Belle of the Chinese Banquet

By Bill Addison

“Food is a gateway to health and wellness, team-building, diversity—and who doesn’t love to eat?”

Six of us were hunched around a kitchen prep table while Natalie Keng ’90, founder of Atlanta-based culinary education company Chinese Southern Belle, coac hed us through the proper way to pleat Chinese Lunar New Year dumplings.

“Shape the dough into an S-curve,” she said, watching our fumbling fingers. “You only need two pleats per side; don’t get too fancy. Pinch toward the center so the dumpling ultimately curves into a crescent.”

She looked at our efforts and smiled. “Y’all have it easy with wonton wrappers. My mother and my aunts would stand in the kitchen for hours during the holidays, making everything from scratch. I’ll show you how to make dough in a minute—it’s like the difference in Italian cuisine between dried pasta and fresh pasta, maybe even more extreme.”

Moments earlier, Keng had demonstrated a simple, healthy stir-fry using the “three Gs” of Chinese cooking: ginger, garlic, and green onion. She showed us differences among Asian greens—pointing out, for example, the white stems of bok choi and the light green stalks of its close cousin, pak choi—while also encouraging us to swap in southern greens like collards or mustards. The group included a woman who had adopted a daughter from China, and another whose experience with Chinese cuisine didn’t extend past Kung Pao chicken.

The mix was typical for the myriad of events Keng hosts through Chinese Southern Belle, which she founded in 2009. Her mother, Margaret Keng, a former schoolteacher and accomplished cook, often joins her. Beyond hands-on classes and demos, they also organize themed dinners at restaurants or resorts and lead frequent tours through the many Walmart-sized Asian groceries that have sprung up around Atlanta’s metro area.

Keng’s Chinese-born parents arrived in Atlanta from Taiwan in the sixties. After graduating from Georgia Tech with an engineering degree, her father started one of the city’s first Chinese restaurant chains—in part to give immigrating family members a place to work. Keng and her sisters were the only Chinese children in her school. “I got called names,” she says, “but I was also special.

“When I arrived at Vassar for college, I thought, ‘Where did all these Asian kids come from? I’m not joining any of the Asian clubs.’” A restaurant review in the college newspaper changed her mind. The piece focused on a local Chinese carryout joint and drew on stereotypes—with references to laundrymen and dragon ladies. “The entrenched racism hit me,” she says. “I talked with the editor; reached out to Asian, Latino, and black organizations on campus; and crafted a group letter we published to say that we weren’t going to stand for this kind of insensitivity.”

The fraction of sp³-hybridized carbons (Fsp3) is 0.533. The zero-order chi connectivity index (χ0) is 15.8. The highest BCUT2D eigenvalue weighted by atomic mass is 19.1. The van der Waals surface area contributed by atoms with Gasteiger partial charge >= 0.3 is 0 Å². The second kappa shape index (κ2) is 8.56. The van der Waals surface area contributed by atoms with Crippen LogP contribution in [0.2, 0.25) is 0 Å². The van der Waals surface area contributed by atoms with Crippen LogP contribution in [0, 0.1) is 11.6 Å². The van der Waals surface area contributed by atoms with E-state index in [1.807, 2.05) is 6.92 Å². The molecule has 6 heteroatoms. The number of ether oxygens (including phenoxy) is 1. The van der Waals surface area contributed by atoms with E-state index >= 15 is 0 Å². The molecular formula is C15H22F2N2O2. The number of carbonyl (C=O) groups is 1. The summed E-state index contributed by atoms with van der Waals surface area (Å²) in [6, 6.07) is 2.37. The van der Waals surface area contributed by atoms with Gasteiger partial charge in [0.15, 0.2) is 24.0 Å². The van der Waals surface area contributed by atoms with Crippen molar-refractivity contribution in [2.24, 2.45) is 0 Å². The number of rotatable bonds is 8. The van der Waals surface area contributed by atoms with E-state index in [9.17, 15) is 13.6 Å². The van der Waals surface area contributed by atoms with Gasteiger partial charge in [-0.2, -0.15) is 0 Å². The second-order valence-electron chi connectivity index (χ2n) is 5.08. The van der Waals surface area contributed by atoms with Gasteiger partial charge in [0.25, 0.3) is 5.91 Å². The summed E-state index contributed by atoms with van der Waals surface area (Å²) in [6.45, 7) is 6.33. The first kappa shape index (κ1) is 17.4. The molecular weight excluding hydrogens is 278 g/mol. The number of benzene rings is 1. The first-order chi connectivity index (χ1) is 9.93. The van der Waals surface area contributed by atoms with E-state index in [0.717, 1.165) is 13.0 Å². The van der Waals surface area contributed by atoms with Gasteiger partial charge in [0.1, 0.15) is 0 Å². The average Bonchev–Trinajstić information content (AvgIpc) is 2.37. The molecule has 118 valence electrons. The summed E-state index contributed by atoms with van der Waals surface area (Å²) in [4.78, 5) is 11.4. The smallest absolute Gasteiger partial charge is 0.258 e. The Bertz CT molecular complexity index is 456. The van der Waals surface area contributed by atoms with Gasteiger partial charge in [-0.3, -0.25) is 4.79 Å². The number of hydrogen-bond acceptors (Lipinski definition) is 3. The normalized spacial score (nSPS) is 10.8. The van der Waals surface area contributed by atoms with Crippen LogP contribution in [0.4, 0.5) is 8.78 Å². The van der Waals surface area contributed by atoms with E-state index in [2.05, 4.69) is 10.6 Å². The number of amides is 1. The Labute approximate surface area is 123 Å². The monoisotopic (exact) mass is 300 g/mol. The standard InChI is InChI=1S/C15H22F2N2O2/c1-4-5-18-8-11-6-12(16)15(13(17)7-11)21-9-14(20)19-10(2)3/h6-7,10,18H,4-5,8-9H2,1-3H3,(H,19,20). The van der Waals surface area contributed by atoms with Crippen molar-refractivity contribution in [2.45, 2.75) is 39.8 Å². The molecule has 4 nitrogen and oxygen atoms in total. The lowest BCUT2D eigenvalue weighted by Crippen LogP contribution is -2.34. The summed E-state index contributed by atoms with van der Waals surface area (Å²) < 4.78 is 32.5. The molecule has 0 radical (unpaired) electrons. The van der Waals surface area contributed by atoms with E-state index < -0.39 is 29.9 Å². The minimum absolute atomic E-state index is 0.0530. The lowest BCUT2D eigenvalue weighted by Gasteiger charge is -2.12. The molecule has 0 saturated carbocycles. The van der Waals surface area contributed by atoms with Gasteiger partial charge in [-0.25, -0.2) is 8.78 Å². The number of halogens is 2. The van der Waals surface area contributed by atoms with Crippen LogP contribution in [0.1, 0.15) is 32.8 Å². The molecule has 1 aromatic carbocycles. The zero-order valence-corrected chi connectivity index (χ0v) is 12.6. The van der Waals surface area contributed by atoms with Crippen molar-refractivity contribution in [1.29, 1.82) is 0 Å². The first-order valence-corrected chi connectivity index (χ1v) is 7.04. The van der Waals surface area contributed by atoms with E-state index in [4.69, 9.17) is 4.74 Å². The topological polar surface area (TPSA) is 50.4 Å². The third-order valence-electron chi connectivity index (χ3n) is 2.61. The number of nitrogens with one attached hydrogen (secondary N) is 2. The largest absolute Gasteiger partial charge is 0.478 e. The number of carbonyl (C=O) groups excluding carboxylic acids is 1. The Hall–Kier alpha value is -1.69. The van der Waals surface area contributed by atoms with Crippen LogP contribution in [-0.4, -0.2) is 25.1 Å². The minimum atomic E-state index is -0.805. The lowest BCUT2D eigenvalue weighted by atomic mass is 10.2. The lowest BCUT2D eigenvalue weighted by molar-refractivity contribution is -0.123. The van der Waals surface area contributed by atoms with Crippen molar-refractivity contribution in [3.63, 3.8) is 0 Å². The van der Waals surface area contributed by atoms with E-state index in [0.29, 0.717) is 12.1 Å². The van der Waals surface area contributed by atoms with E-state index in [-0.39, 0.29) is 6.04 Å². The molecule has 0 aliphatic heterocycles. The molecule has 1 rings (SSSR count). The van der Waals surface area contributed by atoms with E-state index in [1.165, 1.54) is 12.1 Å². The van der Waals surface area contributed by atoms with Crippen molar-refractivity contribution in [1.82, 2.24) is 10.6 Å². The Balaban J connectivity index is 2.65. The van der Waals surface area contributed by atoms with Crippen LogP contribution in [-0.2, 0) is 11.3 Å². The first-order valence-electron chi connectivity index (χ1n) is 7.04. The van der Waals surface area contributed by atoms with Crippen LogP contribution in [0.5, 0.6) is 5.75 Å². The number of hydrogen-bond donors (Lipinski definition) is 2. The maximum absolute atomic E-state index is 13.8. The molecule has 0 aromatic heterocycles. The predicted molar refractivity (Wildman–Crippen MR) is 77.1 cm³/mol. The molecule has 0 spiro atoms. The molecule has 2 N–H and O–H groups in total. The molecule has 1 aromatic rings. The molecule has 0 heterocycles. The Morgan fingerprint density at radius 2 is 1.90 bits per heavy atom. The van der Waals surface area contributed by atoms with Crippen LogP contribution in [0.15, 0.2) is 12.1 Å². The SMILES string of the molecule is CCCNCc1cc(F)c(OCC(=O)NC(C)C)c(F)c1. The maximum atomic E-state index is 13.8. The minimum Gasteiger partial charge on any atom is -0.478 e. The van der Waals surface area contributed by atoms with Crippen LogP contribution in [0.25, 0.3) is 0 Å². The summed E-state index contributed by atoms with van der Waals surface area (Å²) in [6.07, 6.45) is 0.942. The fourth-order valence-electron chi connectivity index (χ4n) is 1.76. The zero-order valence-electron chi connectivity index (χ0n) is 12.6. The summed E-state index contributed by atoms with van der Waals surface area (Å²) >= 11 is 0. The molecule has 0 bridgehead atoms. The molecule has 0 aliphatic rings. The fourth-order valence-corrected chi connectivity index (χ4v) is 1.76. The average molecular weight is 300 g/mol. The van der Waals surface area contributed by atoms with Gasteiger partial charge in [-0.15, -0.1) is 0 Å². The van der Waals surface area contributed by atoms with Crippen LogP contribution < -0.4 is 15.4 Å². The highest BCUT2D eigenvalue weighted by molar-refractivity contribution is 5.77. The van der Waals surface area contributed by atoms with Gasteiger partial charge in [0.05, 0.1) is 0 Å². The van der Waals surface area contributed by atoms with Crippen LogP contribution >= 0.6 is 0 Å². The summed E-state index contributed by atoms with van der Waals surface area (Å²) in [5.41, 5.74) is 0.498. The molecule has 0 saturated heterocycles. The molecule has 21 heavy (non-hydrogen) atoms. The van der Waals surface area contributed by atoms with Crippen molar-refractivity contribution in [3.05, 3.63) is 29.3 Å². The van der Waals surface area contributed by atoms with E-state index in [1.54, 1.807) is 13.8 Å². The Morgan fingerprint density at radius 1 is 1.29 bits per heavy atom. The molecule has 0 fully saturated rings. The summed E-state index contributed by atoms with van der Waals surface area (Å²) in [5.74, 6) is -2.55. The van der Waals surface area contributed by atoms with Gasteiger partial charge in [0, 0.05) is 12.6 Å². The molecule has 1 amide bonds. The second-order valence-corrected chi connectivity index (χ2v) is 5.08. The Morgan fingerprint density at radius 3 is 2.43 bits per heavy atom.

Keng declared Asian Studies as her Vassar major and then earned a master’s degree from Harvard University in public policy. She served briefly as an elected official for the town of South Hadley in Massachusetts but ultimately decided against a political career.

“You have to have thick skin to be a politician,” Keng says. “I don’t. I have ginger-root skin.”

She instead focused on a career leading diversity trainings for corporations, a background that served her well when she began Chinese Southern Belle. “It’s fun to meet people with a whole range of food tastes and exposure to Asian cuisines.”

She chose the name of her company deliberately to encourage a light, approachable tone, and to diffuse the ironies that can sometimes arise in teaching Asian cuisines in the South.

“Pig ears are trendy in restaurants right now,” she says. “We grew up on those, and it looked like a pig ear when we ate it; it wasn’t cut up in strips and fried so deeply that no one can recognize it. Now hot Southern chefs can charge $20 a plate for them.”

Still, Keng feels that opening minds is her calling. “It seems like the world is coming into a multidisciplinary approach to cooking. Food is a gateway to health and wellness, team-building, diversity—and who doesn’t love to eat?”

Bill Addison is Atlanta magazine’s food editor and restaurant critic.